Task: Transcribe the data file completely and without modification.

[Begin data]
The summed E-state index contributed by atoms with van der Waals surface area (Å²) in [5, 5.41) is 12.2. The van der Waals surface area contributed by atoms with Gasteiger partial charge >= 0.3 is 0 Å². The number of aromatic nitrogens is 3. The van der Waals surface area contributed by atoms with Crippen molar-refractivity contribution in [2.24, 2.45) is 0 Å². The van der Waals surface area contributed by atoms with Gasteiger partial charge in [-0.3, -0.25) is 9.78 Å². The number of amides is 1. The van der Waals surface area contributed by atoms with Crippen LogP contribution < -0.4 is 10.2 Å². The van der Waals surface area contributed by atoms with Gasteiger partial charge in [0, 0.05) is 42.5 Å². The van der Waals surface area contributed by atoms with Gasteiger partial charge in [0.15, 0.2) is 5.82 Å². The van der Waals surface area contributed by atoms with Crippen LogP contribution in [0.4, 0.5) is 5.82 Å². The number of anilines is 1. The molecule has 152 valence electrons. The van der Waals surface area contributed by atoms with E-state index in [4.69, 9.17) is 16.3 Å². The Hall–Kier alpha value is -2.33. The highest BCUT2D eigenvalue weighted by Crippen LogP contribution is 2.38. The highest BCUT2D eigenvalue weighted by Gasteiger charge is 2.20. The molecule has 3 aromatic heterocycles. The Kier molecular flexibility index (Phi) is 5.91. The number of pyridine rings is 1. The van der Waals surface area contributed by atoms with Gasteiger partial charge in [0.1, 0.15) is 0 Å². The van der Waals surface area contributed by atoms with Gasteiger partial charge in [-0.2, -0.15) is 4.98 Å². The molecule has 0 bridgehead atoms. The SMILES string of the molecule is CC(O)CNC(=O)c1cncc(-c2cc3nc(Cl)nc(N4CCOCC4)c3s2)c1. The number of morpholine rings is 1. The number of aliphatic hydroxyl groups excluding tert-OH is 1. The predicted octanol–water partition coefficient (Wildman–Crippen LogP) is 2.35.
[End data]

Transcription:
The summed E-state index contributed by atoms with van der Waals surface area (Å²) in [5, 5.41) is 12.2. The van der Waals surface area contributed by atoms with Gasteiger partial charge >= 0.3 is 0 Å². The number of aromatic nitrogens is 3. The van der Waals surface area contributed by atoms with Crippen molar-refractivity contribution in [2.24, 2.45) is 0 Å². The van der Waals surface area contributed by atoms with Gasteiger partial charge in [-0.3, -0.25) is 9.78 Å². The number of amides is 1. The van der Waals surface area contributed by atoms with Crippen LogP contribution < -0.4 is 10.2 Å². The van der Waals surface area contributed by atoms with Gasteiger partial charge in [0, 0.05) is 42.5 Å². The van der Waals surface area contributed by atoms with Gasteiger partial charge in [0.15, 0.2) is 5.82 Å². The van der Waals surface area contributed by atoms with Crippen LogP contribution in [0.4, 0.5) is 5.82 Å². The number of anilines is 1. The molecule has 152 valence electrons. The van der Waals surface area contributed by atoms with E-state index in [4.69, 9.17) is 16.3 Å². The Hall–Kier alpha value is -2.33. The highest BCUT2D eigenvalue weighted by Crippen LogP contribution is 2.38. The highest BCUT2D eigenvalue weighted by Gasteiger charge is 2.20. The molecule has 3 aromatic heterocycles. The Kier molecular flexibility index (Phi) is 5.91. The number of pyridine rings is 1. The van der Waals surface area contributed by atoms with Gasteiger partial charge in [0.1, 0.15) is 0 Å². The van der Waals surface area contributed by atoms with Gasteiger partial charge in [-0.2, -0.15) is 4.98 Å². The molecule has 0 bridgehead atoms. The SMILES string of the molecule is CC(O)CNC(=O)c1cncc(-c2cc3nc(Cl)nc(N4CCOCC4)c3s2)c1. The number of morpholine rings is 1. The number of aliphatic hydroxyl groups excluding tert-OH is 1. The predicted octanol–water partition coefficient (Wildman–Crippen LogP) is 2.35.